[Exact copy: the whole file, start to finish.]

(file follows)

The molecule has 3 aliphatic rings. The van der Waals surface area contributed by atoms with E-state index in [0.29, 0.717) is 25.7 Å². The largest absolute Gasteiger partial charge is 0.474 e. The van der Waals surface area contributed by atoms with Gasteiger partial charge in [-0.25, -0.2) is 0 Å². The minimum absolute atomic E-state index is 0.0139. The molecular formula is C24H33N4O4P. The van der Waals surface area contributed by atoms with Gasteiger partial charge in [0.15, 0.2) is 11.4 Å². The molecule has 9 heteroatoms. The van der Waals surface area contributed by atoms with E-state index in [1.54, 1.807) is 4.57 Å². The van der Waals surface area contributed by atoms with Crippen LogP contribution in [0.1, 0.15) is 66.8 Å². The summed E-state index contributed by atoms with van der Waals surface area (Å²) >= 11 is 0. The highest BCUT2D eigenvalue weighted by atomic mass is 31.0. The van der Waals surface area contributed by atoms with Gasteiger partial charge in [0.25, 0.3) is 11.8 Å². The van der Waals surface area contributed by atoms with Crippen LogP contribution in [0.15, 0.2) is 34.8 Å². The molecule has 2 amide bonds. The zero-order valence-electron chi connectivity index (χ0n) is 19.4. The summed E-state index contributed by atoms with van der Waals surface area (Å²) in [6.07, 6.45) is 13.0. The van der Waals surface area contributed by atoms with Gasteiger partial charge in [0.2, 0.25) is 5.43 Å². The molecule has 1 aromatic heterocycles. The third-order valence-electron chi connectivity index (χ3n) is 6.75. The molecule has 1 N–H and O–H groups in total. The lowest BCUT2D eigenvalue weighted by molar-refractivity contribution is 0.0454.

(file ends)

The molecule has 3 aliphatic rings. The van der Waals surface area contributed by atoms with E-state index in [0.29, 0.717) is 25.7 Å². The largest absolute Gasteiger partial charge is 0.474 e. The van der Waals surface area contributed by atoms with Gasteiger partial charge in [-0.25, -0.2) is 0 Å². The minimum absolute atomic E-state index is 0.0139. The molecular formula is C24H33N4O4P. The van der Waals surface area contributed by atoms with Gasteiger partial charge in [0.15, 0.2) is 11.4 Å². The molecule has 9 heteroatoms. The van der Waals surface area contributed by atoms with E-state index in [1.54, 1.807) is 4.57 Å². The van der Waals surface area contributed by atoms with Crippen LogP contribution in [0.1, 0.15) is 66.8 Å². The summed E-state index contributed by atoms with van der Waals surface area (Å²) >= 11 is 0. The highest BCUT2D eigenvalue weighted by atomic mass is 31.0. The van der Waals surface area contributed by atoms with Gasteiger partial charge in [0.25, 0.3) is 11.8 Å². The van der Waals surface area contributed by atoms with Crippen LogP contribution in [0.15, 0.2) is 34.8 Å². The molecule has 2 amide bonds. The zero-order valence-electron chi connectivity index (χ0n) is 19.4. The summed E-state index contributed by atoms with van der Waals surface area (Å²) in [6.07, 6.45) is 13.0. The van der Waals surface area contributed by atoms with Gasteiger partial charge in [0.2, 0.25) is 5.43 Å². The molecule has 1 aromatic heterocycles. The third-order valence-electron chi connectivity index (χ3n) is 6.75. The molecule has 1 N–H and O–H groups in total. The lowest BCUT2D eigenvalue weighted by molar-refractivity contribution is 0.0454.